#6: “The Web of Caves”
“Doctor Who Night” (1999)


To a sketch centred on comedians Mark Gatiss and David Walliams, and one of three skits featured during “Doctor Who Night”, a 1999 BBC Two celebration of all things “Who”. Here we see Walliams play a somewhat star-struck alien antagonist, who’s desperate to duel with the Doctor, but is struggling to think of an original approach. Gatiss plays the famed Gallifreyan with glorious nonchalance, sidestepping every supposed threat that Walliams can muster. Of course, since this, both actors have appeared in the show for real.

#5: The Eurostar
“Dead Ringers” (2002-07)


As a lifelong “Doctor Who” fan, impressionist Jon Culshaw crammed quite a few references into the TV and radio series “Dead Ringers” – but nothing beats his Tom Baker. Channelling the Fourth Doctor’s famously expressive elocutions, Culshaw features the character in a series of hidden camera gags, including a cringey attempt at speed-dating. His timey-wimey trip on the Eurostar is today’s pick however, thanks to the sheer confusion the stunt causes.

#4: “Super Café: Who’s a Hero”
“How It Should Have Ended” (2013)


The folks at “How It Should Have Ended” have tackled “Who” on various occasions, but this DC crossover is the best of the bunch. The short sees Matt Smith’s Doctor kill some time with Batman and Superman, by discussing his character’s hero credentials. Sporting a well-rounded English accent and an acute awareness of his own stereotypes, this Doctor skirts seriously close to the real thing – despite Batman’s intense emotional pressure.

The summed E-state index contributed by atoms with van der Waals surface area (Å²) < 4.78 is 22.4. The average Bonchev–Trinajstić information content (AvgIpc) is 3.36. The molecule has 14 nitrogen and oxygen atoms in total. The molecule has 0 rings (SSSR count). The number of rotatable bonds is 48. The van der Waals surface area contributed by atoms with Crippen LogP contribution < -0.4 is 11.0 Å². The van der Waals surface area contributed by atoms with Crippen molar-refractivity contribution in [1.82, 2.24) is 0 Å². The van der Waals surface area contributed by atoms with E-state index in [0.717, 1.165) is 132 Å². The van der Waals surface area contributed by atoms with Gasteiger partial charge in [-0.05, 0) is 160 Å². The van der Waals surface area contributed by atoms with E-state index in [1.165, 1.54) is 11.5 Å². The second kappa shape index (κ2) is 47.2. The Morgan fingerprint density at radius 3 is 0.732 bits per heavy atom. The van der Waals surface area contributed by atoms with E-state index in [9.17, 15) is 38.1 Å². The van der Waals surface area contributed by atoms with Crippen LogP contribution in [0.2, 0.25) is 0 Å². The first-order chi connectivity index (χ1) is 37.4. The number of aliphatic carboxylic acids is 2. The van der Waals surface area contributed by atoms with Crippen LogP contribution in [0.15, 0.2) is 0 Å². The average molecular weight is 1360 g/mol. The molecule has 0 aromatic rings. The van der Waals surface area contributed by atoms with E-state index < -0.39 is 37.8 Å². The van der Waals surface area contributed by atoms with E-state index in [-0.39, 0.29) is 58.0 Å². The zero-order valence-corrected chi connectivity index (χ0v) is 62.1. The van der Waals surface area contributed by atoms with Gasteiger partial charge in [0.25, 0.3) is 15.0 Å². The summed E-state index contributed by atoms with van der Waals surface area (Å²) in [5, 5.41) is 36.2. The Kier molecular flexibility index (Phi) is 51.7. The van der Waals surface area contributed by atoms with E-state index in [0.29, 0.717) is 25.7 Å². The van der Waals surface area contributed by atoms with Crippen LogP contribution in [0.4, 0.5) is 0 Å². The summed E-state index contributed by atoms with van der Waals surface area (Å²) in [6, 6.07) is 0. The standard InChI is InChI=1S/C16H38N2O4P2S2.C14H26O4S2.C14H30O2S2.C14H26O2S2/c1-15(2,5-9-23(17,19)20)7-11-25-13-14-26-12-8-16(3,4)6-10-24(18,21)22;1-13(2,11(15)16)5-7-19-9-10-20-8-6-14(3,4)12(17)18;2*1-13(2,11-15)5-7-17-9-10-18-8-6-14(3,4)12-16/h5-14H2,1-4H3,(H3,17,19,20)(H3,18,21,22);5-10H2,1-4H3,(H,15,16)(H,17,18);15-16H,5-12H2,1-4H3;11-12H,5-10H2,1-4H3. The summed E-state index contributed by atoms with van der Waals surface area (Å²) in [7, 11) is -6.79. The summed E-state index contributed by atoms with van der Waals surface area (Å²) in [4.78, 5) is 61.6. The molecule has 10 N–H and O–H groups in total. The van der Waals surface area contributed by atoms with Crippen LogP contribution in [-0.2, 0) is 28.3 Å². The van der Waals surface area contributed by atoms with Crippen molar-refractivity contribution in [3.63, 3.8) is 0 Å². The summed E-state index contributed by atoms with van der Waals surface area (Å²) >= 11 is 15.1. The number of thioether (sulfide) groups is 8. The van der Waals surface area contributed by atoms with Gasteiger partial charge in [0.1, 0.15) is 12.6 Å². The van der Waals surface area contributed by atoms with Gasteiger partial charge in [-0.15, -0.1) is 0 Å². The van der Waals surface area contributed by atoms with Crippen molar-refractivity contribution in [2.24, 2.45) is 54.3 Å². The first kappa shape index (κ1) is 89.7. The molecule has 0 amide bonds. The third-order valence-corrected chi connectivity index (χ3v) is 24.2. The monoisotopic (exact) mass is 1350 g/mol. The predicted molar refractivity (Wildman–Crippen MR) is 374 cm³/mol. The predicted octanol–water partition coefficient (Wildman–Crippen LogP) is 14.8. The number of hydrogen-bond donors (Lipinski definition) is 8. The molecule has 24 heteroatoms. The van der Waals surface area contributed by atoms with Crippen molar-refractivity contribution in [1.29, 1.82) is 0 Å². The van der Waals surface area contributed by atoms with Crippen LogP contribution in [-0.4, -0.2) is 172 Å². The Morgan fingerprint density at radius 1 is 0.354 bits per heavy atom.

#3: The Silurian Extras
“French and Saunders” (1987-2007)


To another late-80s sketch, this time with Dawn French and Jennifer Saunders playing Silurian guards at the Doctor’s trial. Only, they’re not very good at it. First, there’s a gossipy get-together between takes, and then they prove entirely unable to follow simple stage directions. It’s French and Saunders at their finest, but the skit wasn’t actually aired as part of their award-winning sketch show. Thankfully, it was eventually included as a bonus scene for future VHS and DVD releases.

#2: “The Five(ish) Doctors Reboot” (2013)


Released in line with the 50th anniversary celebrations in 2013, this half-hour one-off debuted directly after “The Day of the Doctor”. Written and directed by Peter Davison, AKA the Fifth Doctor, it also features Colin Baker (the Sixth Doctor) and Sylvester McCoy (the Seventh), as well as a small part for Paul McGann (Number Eight) and a host of other Who-related cameos. The story? Well, it sees Davison, Baker and McCoy go to desperate lengths to get involved in the anniversary episode – and it’s a must-see for Whovians everywhere.

#1: “The Curse of Fatal Death”
“Comic Relief” (1999)


A classic spoof and still the best, “The Curse of Fatal Death” was originally released as a four-part series of shorts, in aid of “Comic Relief”. However, the story proved popular enough to warrant its own VHS release, earning an unconventional spot in “Who” history. Rowan Atkinson’s Doctor enjoys most screen-time, alongside Julia Sawalha, before a series of regenerations results in Richard E. Grant, Jim Broadbent, and Hugh Grant appearing as temporary TARDIS keepers. Then it’s Joanna Lumley for an Ab Fab finish. It’s weird, it’s wonderful, and it’s our winner.